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Jun 2, 2007 11:21 PM

What the World Eats [moved from Not About Food]

Has anyone seen this Time magazine article? I thought it's very interesting comparing what families around the world are eating in a week. I am quite shocked too at how much money is spent on food.

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  1. This is extremely interesting. I heard the average american spends $59/week on groceries, though, so I don't think these large families are spending all that much. Especially with the exchange rate on the dollar (used to have 2x as much buying power in europe 10 years ago).
    Some things I noticed: why aren't the rich Chinese eating more vegetables, the Mexicans are drinking a lot of soda, obviously carbs ARE the way to go as evidenced by the thin Sicilians (and African regugees). I'm sorry the Andean people have NO protein, I didn't think they lived in such obvious poverty, at least the African refugees knew what meat was and didn't look like their growth had been completely stunted. Americans are eating way too much junk food, replace all of the junk with fruits and vegetables.

    7 Replies
    1. re: fara

      The photo of the Andean family shows several legumes--a major source of protein in the Andes.

      1. re: Sam Fujisaka

        does it? that would make sense, though it looked to me like everything was grains.

        1. re: fara

          fara, you're completely right. It is hard to tell. I looked again and can't quite tell what the three or four grains/legumes are. Can't tell what's in the closed bags either. On the other hand, having worked so much in the Andes, I would guess that some of the open piles and some of what are in the closed bags are legumes--at least common beans and most likely some others. But again, hard to tell. We are working on diets and health; and the family looks healthy.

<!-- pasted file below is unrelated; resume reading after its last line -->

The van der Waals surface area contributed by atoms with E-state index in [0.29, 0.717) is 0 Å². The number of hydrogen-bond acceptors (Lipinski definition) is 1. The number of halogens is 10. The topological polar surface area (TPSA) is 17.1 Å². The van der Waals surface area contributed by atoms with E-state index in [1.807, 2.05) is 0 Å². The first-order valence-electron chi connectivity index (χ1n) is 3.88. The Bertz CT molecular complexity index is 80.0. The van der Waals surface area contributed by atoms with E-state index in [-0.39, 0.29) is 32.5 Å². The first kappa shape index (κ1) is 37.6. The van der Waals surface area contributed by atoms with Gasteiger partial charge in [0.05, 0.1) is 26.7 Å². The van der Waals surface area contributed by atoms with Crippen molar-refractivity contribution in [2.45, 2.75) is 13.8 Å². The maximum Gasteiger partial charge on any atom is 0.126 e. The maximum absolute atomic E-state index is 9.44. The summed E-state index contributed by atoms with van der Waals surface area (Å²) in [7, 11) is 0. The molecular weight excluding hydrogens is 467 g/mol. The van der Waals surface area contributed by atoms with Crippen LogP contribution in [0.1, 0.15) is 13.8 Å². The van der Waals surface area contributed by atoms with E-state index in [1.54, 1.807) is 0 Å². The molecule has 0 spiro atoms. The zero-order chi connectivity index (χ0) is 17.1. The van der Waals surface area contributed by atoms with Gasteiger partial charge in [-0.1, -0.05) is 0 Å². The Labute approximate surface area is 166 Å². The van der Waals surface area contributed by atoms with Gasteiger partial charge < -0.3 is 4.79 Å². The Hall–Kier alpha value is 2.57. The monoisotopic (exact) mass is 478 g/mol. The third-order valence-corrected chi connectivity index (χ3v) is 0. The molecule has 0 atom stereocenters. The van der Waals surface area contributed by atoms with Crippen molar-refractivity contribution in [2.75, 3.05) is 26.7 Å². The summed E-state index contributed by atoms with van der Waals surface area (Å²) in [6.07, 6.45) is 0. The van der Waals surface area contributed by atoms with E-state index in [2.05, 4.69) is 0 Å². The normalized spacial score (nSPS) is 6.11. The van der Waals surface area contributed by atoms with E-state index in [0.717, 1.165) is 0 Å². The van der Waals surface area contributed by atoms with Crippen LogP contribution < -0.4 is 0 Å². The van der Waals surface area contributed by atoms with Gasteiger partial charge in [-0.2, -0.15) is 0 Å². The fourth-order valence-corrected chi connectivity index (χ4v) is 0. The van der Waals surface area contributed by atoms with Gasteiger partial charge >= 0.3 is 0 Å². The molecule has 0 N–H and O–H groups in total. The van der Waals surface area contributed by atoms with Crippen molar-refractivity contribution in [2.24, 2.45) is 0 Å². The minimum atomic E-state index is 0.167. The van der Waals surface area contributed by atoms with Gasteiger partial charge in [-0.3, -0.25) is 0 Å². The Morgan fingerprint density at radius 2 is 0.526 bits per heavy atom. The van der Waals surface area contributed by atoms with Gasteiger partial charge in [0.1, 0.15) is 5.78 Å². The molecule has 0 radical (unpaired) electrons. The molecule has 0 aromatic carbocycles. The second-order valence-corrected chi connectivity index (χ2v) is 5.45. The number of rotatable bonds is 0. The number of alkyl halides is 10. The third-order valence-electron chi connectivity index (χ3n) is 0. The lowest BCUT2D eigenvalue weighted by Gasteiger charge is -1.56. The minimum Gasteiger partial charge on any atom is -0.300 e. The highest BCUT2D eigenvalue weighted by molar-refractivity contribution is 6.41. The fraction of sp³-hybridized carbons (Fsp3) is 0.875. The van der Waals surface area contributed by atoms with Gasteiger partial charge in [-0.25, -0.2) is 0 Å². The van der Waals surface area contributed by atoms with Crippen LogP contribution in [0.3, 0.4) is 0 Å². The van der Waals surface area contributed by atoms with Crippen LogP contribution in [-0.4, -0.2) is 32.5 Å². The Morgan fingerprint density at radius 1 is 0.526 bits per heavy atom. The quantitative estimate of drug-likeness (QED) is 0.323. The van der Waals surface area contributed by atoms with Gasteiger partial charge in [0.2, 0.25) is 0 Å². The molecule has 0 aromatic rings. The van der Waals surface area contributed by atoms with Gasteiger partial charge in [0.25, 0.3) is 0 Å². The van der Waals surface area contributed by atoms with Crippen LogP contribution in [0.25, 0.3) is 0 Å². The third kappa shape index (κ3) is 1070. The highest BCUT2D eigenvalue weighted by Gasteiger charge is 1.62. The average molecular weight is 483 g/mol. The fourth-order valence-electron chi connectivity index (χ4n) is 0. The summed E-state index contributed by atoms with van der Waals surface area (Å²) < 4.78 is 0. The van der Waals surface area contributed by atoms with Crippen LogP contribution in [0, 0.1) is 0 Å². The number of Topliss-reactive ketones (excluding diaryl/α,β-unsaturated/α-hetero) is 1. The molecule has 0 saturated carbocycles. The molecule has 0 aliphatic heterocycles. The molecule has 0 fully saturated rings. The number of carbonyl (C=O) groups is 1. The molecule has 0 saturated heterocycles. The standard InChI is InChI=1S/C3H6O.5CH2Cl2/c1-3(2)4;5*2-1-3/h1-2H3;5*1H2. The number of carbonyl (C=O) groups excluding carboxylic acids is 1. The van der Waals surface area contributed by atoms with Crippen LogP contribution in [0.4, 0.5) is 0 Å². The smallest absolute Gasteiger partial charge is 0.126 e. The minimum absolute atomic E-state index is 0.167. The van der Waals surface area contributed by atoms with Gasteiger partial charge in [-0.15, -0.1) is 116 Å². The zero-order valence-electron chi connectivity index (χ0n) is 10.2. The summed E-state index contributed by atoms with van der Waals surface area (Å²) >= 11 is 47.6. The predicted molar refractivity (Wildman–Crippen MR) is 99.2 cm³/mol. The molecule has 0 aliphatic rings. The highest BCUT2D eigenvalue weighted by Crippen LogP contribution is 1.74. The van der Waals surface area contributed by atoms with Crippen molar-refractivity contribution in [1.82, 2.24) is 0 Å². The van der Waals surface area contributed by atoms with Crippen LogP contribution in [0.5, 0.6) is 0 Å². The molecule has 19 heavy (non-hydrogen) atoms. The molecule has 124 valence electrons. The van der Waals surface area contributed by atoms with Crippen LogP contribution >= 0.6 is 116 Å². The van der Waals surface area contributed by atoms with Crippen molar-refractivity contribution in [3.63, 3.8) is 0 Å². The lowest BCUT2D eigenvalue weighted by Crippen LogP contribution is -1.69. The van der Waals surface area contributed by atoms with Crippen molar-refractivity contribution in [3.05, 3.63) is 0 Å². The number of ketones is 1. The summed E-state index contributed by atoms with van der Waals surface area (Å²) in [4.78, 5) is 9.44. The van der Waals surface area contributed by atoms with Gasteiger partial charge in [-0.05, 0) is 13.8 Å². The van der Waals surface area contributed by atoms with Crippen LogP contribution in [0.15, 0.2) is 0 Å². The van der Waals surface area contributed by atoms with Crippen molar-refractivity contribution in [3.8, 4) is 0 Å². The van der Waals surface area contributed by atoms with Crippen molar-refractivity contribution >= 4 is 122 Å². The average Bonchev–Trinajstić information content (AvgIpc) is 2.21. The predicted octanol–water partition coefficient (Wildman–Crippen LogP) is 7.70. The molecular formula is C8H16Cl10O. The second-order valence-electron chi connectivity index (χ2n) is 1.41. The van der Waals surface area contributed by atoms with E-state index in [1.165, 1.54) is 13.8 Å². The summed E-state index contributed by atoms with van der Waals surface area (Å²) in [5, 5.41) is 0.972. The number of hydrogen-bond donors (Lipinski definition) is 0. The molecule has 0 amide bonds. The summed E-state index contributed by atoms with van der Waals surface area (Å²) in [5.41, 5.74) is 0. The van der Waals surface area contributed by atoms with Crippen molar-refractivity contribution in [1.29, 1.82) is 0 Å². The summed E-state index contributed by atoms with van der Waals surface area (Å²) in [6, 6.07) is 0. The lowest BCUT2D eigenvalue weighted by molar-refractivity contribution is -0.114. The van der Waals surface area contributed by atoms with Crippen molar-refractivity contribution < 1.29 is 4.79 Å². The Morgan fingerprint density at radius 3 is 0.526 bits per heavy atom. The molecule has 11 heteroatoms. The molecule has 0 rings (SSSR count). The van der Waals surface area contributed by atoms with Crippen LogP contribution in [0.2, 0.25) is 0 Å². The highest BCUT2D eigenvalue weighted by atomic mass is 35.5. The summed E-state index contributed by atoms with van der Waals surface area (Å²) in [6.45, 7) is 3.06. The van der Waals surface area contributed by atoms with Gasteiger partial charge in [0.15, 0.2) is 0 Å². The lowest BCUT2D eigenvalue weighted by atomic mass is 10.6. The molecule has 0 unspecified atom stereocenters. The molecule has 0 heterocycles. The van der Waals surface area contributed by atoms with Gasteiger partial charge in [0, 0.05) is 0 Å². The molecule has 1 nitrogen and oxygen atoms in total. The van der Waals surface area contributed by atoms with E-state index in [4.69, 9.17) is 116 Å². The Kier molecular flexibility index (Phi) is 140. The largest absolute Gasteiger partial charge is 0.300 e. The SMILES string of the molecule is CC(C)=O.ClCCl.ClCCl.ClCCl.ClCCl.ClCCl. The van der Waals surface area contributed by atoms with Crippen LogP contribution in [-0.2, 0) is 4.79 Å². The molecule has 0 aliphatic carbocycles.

1. re: Sam Fujisaka

            I hope they are healthy, but to me they look malnourished. Did you know height has a greater correlation to protein consumption than to genetics? But I hope they're getting their legumes Sam, really. much too sad otherwise.

            1. re: fara

              We're working with stunting as a key indicator in our work. On the other hand, Penn State in the 70s did some human adaptation to hypocaloric, temperature, and altitude stress and found "stunting" that was perfectly healthy at very high altitudes. Those diets are legume rich. And they are next to the centers of domestication of common beans, peanuts, potatoes, amaranths, lupines, quinoa, and the like.

              email if you like. See my profile.

            2. re: Sam Fujisaka

              But if they're eating whole grains, they should get enough protein, shouldn't they? Your diet only needs to be 12% protein and whole grains are generally higher than that, maybe not rice and potatoes but flours, quinoa and such.

              In addition, it's not easy to tell who's malnourished by what they look like. I can't remember what the percent is but a large percent of americans, especially ones who are overeweight/obese are malnourished.

              1. re: chowser

                you're right about "malnourished." wrong word. how about not enough protein to grow tall?

      2. Funny, I was thinking just recently that somebody should do this project. Wow, look at all that packaging/branding. Another one I'd like to see is a typical weekday's worth of food for an adult, on standard size plates.

        1. Great: clearly shows the prepared and packaged food eating peoples vs. the fruit, vegetable, and legume eating peoples.

          1. Interesting to see where Coke, M&M/Mars, and McD products show up.

            1. By my subjective reckoning, 4 of the 16 have budget constraints, and 12 are only limited by the recklessness (or not) of their own choosing. But clearly the undernourished in the world are under-represented in this sample. Interesting kitchen voyeurism, though. The look of pride in the faces of the "4" is a hammer blow to the conscience.